Iron Triangle Brewing
Beer flowed like tap water. Swing dancers kicked and twirled to the buzzing trumpet and bumping tuba of a seven-piece band. Three hundred-some revelers packed out the bar to max capacity, and 1930s-era Chryslers lined the street outside. It could have been repeal day — March 22, 1933, when prohibition bit the dust — but it was January 23, 2016 — the grand opening of Iron Triangle Brewery in an Arts District warehouse.
With its lofty trestle roof and gleaming fermentors — the bar a polished corner of the wide open space — Iron Triangle is a throwback. Founder Nathan Cole and his team are tapping into a time when L.A. was one of the preeminent beer cities in the nation, when its transformation from backwater to metropolis was going full tilt.
Cole named his brewery after the trio of indefatigable men who who brought water to the L.A. basin and were known as the Iron Triangle — William Mulholland, Fred Eaton, and Joseph Lippincott — and he himself possesses a similar tirelessness. It takes unique determination to soldier through city’s antiquated permitting gauntlet to open a brewery in L.A. Vice president Kale Bittner blames anti-booze pentecostal rebrand Aimee Semple McPherson for the strict regulations that have remained in place for nearly a century.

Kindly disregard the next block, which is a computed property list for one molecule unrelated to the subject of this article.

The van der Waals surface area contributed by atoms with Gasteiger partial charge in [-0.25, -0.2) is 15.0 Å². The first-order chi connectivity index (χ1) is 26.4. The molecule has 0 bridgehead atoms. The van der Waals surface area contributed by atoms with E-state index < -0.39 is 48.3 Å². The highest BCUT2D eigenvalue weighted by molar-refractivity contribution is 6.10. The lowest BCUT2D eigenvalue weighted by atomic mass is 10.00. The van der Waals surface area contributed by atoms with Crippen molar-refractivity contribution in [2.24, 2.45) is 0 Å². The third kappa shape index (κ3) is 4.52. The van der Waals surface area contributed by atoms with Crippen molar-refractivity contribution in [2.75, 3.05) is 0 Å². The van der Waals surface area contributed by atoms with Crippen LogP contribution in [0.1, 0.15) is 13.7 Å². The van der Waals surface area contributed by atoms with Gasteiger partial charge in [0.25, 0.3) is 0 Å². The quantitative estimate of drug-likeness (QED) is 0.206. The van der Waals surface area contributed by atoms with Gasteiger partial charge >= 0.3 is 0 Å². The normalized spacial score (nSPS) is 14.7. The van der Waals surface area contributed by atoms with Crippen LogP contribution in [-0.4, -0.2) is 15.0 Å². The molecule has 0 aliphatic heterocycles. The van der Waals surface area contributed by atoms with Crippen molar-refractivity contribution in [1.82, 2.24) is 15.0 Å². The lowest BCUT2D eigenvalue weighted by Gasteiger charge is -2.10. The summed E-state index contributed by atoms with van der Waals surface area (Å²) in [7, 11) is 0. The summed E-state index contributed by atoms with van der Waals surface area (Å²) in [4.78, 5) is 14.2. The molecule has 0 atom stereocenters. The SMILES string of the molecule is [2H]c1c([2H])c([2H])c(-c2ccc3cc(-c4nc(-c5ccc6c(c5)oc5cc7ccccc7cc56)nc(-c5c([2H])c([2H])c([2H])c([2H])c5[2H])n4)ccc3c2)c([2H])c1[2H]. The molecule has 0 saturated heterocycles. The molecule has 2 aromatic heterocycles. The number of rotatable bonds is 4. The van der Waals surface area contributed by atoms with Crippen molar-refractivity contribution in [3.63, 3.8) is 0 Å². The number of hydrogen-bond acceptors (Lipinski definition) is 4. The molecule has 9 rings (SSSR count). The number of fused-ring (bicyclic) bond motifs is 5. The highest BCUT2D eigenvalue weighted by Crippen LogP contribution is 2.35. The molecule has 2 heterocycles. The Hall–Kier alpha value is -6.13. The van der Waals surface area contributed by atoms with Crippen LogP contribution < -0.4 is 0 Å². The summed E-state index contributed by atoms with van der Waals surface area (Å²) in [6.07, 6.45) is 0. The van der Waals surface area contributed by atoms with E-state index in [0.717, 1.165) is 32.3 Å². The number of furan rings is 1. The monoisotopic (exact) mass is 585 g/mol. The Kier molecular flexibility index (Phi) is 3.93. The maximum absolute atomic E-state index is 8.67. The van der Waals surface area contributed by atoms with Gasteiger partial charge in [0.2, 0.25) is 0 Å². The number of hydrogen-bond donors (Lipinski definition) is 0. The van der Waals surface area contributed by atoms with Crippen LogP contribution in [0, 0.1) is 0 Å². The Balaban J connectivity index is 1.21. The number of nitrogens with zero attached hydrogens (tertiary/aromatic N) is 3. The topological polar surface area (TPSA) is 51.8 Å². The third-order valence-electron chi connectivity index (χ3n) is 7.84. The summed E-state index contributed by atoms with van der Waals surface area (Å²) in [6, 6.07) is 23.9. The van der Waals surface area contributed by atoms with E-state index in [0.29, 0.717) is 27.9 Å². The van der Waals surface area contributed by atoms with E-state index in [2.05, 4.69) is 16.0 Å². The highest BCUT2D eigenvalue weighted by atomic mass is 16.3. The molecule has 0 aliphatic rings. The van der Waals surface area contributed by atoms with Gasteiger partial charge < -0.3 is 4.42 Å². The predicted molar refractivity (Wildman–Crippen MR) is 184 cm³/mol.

As if opening a brewery within city limits weren’t daunting enough, Cole and his team have their sights set on becoming the beer of Los Angeles. They’re not alone in gunning for the title. Golden Road, Smog City, Boomtown, et al. have a head start, but, in Bittner’s eyes, the healthy competition makes the local beer scene all the better.
Cole’s strategy is to simplify. Iron Triangle’s beers are straight up reliable, the pinnacle of ordinary. Brewmaster Darren Moser’s creations aren’t the funky sours and technical, fruit- infused IPAs that beer geeks crave; they’re brews for everyone. “We focused our core lineup on drinkable beers you can crush three of four of,” Bittner says.“We want to be the beer that at the end of your hard day, you crack open a bottle and watch some shitty TV, or the beer you have at the ballpark” (which you can do because they distribute to Dodger Stadium). Their dark ale, especially, is a crowdpleaser — light and crisp, it’s delightfully accessible to even the humble Blue Moon-oholic.
They’re shooting to have bottles on the shelves of your nearest BevMo! next year, but for the time being are focused on keeping excellent ales, stouts, and one solid IPA on tap. All the more reason to head to their Arts District digs, park it at the bar, and down a few pints of Mulholland’s Stash Barleywine to the beat of some uptempo Count Basie. Or, you know, grab a whole keg to go.
Written by Thomas Harlander
Photographed by Jack Strutz